In a Hollywood landscape where filmmakers are supposed to be one thing and one thing only, James Mangold is something of an enigma. His first film, “Heavy,” was an intimate character study, his follow-up “Cop Land” was an ensemble crime drama, and then from there he took on a whimsical time-traveling romance (“Kate & Leopold”), a suspense thriller (“Identity”), a music biopic (“Walk the Line”), a Western (“3:10 to Yuma”), a breezy mainstream action-adventure (“Knight & Day”) and he's got comic movie "The Wolverine" on the horizon. But according to Mangold, part of his plan is to avoid easy categorization, not to mention “writing his own film biography,” as he observes some of his contemporaries sometimes do.
The Playlist recently caught up with Mangold to talk about this week's Blu-ray release of “Cop Land." In addition to talking about that film’s unconventional casting choices, he discussed the differences between its theatrical cut and the director’s cut available on the new disc (as well as the 2004 DVD), and indicated he was reluctant to spend too much time figuring out what ties all of his movies together even their subject matter seems so disparate.
“Cop Land” offered Sylvester Stallone an opportunity to be seen in a different light than his action movies defined him during the previous decade. Mangold wasn’t sure he could shake off his “Sly” persona.
“I didn’t want him,” Mangold explained. “When he was first brought up to me, I was like, ‘Please God no!’ My whole perception of Sly at that point was, and he’s a friend and he would understand, but it was like he’d made this series of slightly-less than his best tentpole movies that weren’t very taxing for him, and he was just kind of an indestructible force in one picture after another. And I was looking to cast a vulnerable guy who was soft, who can’t quite pull the trigger – and I’m getting Judge Dredd?”
In order for him to agree to work with Stallone, whose Hollywood muscle more than outweighed Mangold’s at the time, Mangold said he laid down some ground rules for his future leading man.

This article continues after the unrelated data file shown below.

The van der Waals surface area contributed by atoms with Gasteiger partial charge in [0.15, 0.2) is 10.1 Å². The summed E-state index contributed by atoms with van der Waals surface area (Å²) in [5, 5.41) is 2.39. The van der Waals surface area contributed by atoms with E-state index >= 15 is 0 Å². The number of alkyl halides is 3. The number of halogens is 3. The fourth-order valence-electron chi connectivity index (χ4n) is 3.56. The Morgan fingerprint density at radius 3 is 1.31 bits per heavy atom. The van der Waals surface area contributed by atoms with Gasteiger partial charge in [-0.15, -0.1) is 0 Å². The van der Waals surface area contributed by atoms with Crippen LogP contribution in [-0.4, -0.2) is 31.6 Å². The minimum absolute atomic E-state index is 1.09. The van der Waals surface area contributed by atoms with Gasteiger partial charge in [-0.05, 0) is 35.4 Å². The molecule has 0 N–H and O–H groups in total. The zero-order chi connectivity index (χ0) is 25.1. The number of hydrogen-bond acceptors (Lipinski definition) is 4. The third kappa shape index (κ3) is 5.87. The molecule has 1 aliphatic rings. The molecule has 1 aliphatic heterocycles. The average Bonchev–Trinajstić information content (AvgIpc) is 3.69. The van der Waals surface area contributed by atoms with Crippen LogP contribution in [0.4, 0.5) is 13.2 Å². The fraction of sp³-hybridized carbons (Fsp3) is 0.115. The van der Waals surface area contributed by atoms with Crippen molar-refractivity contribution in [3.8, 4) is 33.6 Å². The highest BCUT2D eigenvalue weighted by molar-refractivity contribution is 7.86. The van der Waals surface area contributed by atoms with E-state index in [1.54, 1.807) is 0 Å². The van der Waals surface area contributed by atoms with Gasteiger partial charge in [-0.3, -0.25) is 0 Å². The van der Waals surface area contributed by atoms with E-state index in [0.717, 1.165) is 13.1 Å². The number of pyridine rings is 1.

“All I laid out on the table was that I didn’t want to make this movie with him if he was going to take control of it, and I didn’t want to make this movie with him if he was going to change it, and I didn’t want to make this movie with him if he wouldn’t get fat,” Mangold explained. “And Sly in each case was like, look, it’s your movie, it’s your script, so we’ll do exactly what you wrote, and also, I’ll gain weight – I’d love to. And he was an angel about it in a way that a lot of other actors I’d approached before him were not angels about it. They were not happy about playing the unsexy or hesitant hero at the center of the movie, and here was this guy who was really into it. And I decided to take the leap with him, and for many reasons I’m glad I did.”
Despite the specifics of the role and Stallone’s commitment to transforming himself to fit it, Mangold insists he didn’t expect or anticipate that it would help change people’s expectations of the actor.
“I don’t know that he needed resuscitation, but more to the point, it’s a little unhealthy way to think,” he observed. “It’s like starting the season thinking of the Super Bowl; you really are thinking about winning this game, and what I wanted to do was make a film with him, a really good film with him, in which he seemed like a human being, and not like a kind of superhero. And that was my goal, and if I could somehow achieve that goal, then I’d done my job. Whatever else happened is kind of out of my control. Having said that, did I think it would make people think of him in a new way? Yeah. Did I think that the movie would be eye-opening for some people? Yes. For him as an actor, I think he was doing things he hadn’t done in a long time.”